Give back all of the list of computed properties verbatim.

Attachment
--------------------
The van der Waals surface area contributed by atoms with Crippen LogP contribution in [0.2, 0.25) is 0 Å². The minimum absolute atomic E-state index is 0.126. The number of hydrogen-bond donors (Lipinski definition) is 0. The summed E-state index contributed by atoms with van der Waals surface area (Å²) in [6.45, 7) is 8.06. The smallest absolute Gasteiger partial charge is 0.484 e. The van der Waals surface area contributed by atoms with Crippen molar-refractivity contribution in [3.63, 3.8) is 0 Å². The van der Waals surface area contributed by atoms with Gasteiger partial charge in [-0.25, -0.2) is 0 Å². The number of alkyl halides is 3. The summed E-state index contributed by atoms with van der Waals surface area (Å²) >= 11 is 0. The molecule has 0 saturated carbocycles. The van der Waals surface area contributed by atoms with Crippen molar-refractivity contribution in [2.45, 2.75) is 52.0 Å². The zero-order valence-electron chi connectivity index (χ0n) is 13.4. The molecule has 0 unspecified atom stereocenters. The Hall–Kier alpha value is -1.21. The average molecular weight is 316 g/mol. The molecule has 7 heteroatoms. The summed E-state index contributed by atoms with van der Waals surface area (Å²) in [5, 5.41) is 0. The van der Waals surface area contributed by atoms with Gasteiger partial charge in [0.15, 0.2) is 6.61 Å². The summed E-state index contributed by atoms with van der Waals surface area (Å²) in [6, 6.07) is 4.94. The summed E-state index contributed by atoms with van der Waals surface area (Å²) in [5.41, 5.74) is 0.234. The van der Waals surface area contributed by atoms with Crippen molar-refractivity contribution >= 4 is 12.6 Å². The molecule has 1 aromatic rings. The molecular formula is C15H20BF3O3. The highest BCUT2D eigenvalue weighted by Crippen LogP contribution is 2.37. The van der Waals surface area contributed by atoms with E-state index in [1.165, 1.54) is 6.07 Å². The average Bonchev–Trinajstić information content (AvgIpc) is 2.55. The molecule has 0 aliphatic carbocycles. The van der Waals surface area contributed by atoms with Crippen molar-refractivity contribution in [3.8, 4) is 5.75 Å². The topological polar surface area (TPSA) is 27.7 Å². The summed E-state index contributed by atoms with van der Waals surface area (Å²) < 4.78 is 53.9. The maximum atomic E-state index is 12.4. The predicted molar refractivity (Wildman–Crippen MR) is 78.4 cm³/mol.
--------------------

The van der Waals surface area contributed by atoms with Crippen LogP contribution in [0.2, 0.25) is 0 Å². The minimum absolute atomic E-state index is 0.126. The number of hydrogen-bond donors (Lipinski definition) is 0. The summed E-state index contributed by atoms with van der Waals surface area (Å²) in [6.45, 7) is 8.06. The smallest absolute Gasteiger partial charge is 0.484 e. The van der Waals surface area contributed by atoms with Crippen molar-refractivity contribution in [3.63, 3.8) is 0 Å². The van der Waals surface area contributed by atoms with Gasteiger partial charge in [-0.25, -0.2) is 0 Å². The number of alkyl halides is 3. The summed E-state index contributed by atoms with van der Waals surface area (Å²) >= 11 is 0. The molecule has 0 saturated carbocycles. The van der Waals surface area contributed by atoms with Crippen molar-refractivity contribution in [2.45, 2.75) is 52.0 Å². The zero-order valence-electron chi connectivity index (χ0n) is 13.4. The molecule has 0 unspecified atom stereocenters. The Hall–Kier alpha value is -1.21. The average molecular weight is 316 g/mol. The molecule has 7 heteroatoms. The summed E-state index contributed by atoms with van der Waals surface area (Å²) in [5, 5.41) is 0. The van der Waals surface area contributed by atoms with Gasteiger partial charge in [0.15, 0.2) is 6.61 Å². The summed E-state index contributed by atoms with van der Waals surface area (Å²) in [6, 6.07) is 4.94. The summed E-state index contributed by atoms with van der Waals surface area (Å²) in [5.41, 5.74) is 0.234. The van der Waals surface area contributed by atoms with Crippen molar-refractivity contribution >= 4 is 12.6 Å². The molecule has 1 aromatic rings. The molecular formula is C15H20BF3O3. The highest BCUT2D eigenvalue weighted by Crippen LogP contribution is 2.37. The van der Waals surface area contributed by atoms with E-state index in [1.165, 1.54) is 6.07 Å². The average Bonchev–Trinajstić information content (AvgIpc) is 2.55. The molecule has 0 aliphatic carbocycles. The van der Waals surface area contributed by atoms with Crippen molar-refractivity contribution in [3.8, 4) is 5.75 Å². The topological polar surface area (TPSA) is 27.7 Å². The summed E-state index contributed by atoms with van der Waals surface area (Å²) < 4.78 is 53.9. The maximum atomic E-state index is 12.4. The predicted molar refractivity (Wildman–Crippen MR) is 78.4 cm³/mol.